Childhood in Ancient Egypt

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When we think about childhood today, we tend to associate it with a sense of freedom and curiosity that encompasses all children no matter their background. We may even recall the times that we played with toys carelessly and were free to live out our lives as curious explorers of the world with no real responsibilities. However, times have certainly changed overtime. children today are regarded as immature beings that have yet to attain a certain level of intelligence and awareness that comes with age. In the ancient times of the past, such was not the case. So, what happened throughout time? It’s hard to say; there really isn’t one solid answer, but by studying the past we can get a better idea of what exactly was different for children and their upbringing. Especially in societies like Ancient Egypt, that was, during its time, considered the greatest and most powerful kingdom of all. So, this begs the question, What was childhood like in Ancient Egypt.

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First off, let’s begin from the start: how babies were viewed in Egypt. Back in ancient times, belief in a higher power was a very big part of Egyptian life and wound together all aspects of a person’s life. Most of important of all, family. Egyptian women gave birth in what was known as a birth brick decorated with images of the gods that they believed would watch over their children. Most notable of all was Hathor who was [d]aughter of the Sun god Re, and was goddess of the sky and of love, mirth, and beauty. As the goddess of fertility as well, she personified the creative power of nature. Hathor would often be depicted as a cow painting on the birth stone. Egyptians would also invoke the name of many gods that would announce the destiny of the child after he/she was born. Unfortunately, however, back in ancient times the mortality rate was quite high. [D]espite this divine intervention complications at delivery and during confinement remained the main cause of mortality among young women, probably as many as one woman per 10 births. Infants too fell victim to accident and disease. An estimate of about 30% mortality during the first year of life probably reflects reality.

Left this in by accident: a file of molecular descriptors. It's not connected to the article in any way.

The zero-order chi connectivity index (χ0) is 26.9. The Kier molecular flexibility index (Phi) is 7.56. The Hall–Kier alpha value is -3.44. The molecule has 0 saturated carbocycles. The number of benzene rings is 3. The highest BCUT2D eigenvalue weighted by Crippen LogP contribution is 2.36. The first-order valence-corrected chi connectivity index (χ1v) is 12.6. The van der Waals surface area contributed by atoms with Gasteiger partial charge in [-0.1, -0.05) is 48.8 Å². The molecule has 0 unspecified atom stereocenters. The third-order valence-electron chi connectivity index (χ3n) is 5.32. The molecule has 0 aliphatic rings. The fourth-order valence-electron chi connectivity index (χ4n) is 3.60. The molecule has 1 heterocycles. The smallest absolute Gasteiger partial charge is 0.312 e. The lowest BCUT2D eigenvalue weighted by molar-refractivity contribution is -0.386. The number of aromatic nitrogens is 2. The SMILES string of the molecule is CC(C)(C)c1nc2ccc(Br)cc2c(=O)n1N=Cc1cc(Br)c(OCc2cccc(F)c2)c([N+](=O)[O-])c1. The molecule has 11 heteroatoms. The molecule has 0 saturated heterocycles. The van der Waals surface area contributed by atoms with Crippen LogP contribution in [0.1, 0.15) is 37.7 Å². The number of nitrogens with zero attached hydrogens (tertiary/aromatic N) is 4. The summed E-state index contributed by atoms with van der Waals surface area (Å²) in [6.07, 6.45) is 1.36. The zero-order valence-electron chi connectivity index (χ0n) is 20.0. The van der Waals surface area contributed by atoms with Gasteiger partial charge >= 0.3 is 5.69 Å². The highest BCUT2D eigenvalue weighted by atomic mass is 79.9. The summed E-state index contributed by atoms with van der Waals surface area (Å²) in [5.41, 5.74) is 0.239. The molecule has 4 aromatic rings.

A much more positive picture shows begins to form however for those children and mothers that survived post-partum. Small children were very cherished in ancient Egypt precisely because of the high mortality rate. Even after kids were born many things such as disease or animals threatened their life. But from an early age children were placed in the hands of the gods by different spells and rituals. One of which was the name given to a child. [T]he names given to children also tell us of the affection parents had for their little ones: Nakht, which means strong, and Nefer, which means beautiful, were common names. Merit, which means beloved, was popular, too. These terms could be combined with the names of gods to give a child protection. The Egyptians also, much like us today, that were different stages that a child passed through in his life such as infant, toddler, and child.

A priest known as Bekenkhonsu that lived during the New Kingdom put it succinctly. [I] passed four years in extreme childhood. I passed twelve years as a youth, while I was chief of the training stable of King Menmare. I acted as priest of Amon, during four years. I acted as divine father of Amon, during twelve years. I acted as third prophet of Amon, during fifteen years. I acted as second prophet of Amon, during twelve years. He favored me, he distinguished me, because of my rare merit. He appointed me to be High Priest of Amon during twenty-seven years.

As children grew up, they slowly grew to occupy a greater role not only in the family but also in Egyptian society. The sons of noblemen and scribes would go on to receive a formal education while the majority of children would learn their father’s trade. This created a system where the rich stayed rich and the poor remained poor. Those children who were able to receive an education would learn how to read and write, and do arithmetic among many other things.

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Childhood in Ancient Egypt. (2019, Jul 19). Retrieved September 29, 2022 , from
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